We’re told the John McCain, the Republican candidate for President, is a ‘maverick’ who won’t necessarily follow the traditional Republican orthodoxy, and a ‘reformer’ who will stop corruption. After eight years of Our Fearless Leader, it sounds like a refreshing change. But is it?
McCain was long known as a hell-raiser who wanted his own way. In the Naval Academy, he graduated near the bottom of his class, not so much for poor grades, but for accruing large numbers of demerits for breaking the rules. Nobody has said this, but I will: could it be that the flippant and careless attitude that he had towards the Academy rules carried forward to his active duty, and was part of the reason he was captured by the enemy?
In 2000, McCain ran a moderate Republican candidate, and was derailed in one of the early primaries, in South Carolina, by an aggressive smear campaign. In early 2001, he even contemplated leaving the Republican party. But since then, he has followed the Republican line very closely. Today, despite the ‘maverick’ persona, he is a clone of Our Fearless Leader in terms of his actual decisions.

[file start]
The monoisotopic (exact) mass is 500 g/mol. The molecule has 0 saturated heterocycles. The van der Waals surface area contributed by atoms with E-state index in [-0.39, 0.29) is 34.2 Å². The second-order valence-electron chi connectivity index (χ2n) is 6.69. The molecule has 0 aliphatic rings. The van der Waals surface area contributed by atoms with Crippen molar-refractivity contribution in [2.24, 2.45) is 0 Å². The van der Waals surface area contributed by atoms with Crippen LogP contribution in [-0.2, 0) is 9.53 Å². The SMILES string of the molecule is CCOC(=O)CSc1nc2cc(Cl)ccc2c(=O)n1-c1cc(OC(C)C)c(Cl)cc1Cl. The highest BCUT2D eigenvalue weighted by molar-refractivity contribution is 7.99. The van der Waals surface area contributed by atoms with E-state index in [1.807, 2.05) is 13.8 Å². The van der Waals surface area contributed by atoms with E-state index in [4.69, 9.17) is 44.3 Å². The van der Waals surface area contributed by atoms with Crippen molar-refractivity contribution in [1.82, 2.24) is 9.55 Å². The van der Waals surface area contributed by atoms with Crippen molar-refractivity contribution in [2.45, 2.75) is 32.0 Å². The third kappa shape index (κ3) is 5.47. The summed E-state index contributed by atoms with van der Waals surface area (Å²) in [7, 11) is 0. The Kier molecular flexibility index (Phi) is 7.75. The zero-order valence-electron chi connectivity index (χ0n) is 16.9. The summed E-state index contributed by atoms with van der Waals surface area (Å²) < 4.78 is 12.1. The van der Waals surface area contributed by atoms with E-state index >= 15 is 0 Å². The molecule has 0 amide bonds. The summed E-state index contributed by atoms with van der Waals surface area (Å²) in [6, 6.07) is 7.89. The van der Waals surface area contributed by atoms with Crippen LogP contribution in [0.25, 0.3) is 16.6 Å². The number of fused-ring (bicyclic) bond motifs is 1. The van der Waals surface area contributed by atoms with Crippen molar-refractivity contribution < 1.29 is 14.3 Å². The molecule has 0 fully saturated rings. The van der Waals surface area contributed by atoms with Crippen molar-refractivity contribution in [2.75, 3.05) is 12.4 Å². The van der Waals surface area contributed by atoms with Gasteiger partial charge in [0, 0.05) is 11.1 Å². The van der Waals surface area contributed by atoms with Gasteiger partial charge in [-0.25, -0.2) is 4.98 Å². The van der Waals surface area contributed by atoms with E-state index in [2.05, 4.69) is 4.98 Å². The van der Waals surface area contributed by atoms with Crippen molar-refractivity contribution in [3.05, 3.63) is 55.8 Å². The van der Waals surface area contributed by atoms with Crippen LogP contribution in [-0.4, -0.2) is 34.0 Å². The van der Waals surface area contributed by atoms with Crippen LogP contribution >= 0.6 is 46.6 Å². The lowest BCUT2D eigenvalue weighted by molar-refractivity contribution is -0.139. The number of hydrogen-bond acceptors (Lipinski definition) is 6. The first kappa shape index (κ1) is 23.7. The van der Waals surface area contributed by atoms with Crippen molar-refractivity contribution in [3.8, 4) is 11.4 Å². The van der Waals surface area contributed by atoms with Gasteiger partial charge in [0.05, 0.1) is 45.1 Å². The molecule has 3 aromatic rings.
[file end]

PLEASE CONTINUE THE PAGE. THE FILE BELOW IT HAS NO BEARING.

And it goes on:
Through 2007 and early 2008, his candidacy for President seemed moribund, but then it was suddenly resuscitated. Perhaps the Republican leadership realized that there would be a backlash in their base against voting for a Mormon (Romney), and that they would have difficulty getting swing voters to go for a former preacher (Huckabee). McCain still had the glow of being a contrarian, even though he wasn’t any more, and he’s old, and could be expected to delegate much of the work of being President to his subordinates.
As far has his actual tendencies as a reformer, he is against ‘pork-barrel’ politics, where politicians get money voted for their favorite projects. It’s the closest that one can come to legally sticking one’s hand in the cookie jar of public money, and it’s odious.
Until you consider the alternative. In the wake of the initial destruction of the Iraq war, we spent billions of dollars to rebuild the place. As a practical matter, we had the moral responsibility to do that after busting the place up. Since there is no Congressional district that covers Iraq, this was not an instance of pork. No one stood up in Congress and said that Baghdad needed a new generator for its airport.
Instead, the money was dished out through an army of bureaucrats, without clear guidelines. Large firms with political ties snared the biggest contracts. Phantom contractors appeared to take the money and run. (I missed my calling: why do I have to work hard to function as a real contractor in New York City, when I could have easily been a fake one in Iraq?) Much of the work was poorly constructed, and over half the money was effectively pissed away, with nothing to show for it.
And this is better than pork-barrel spending…how?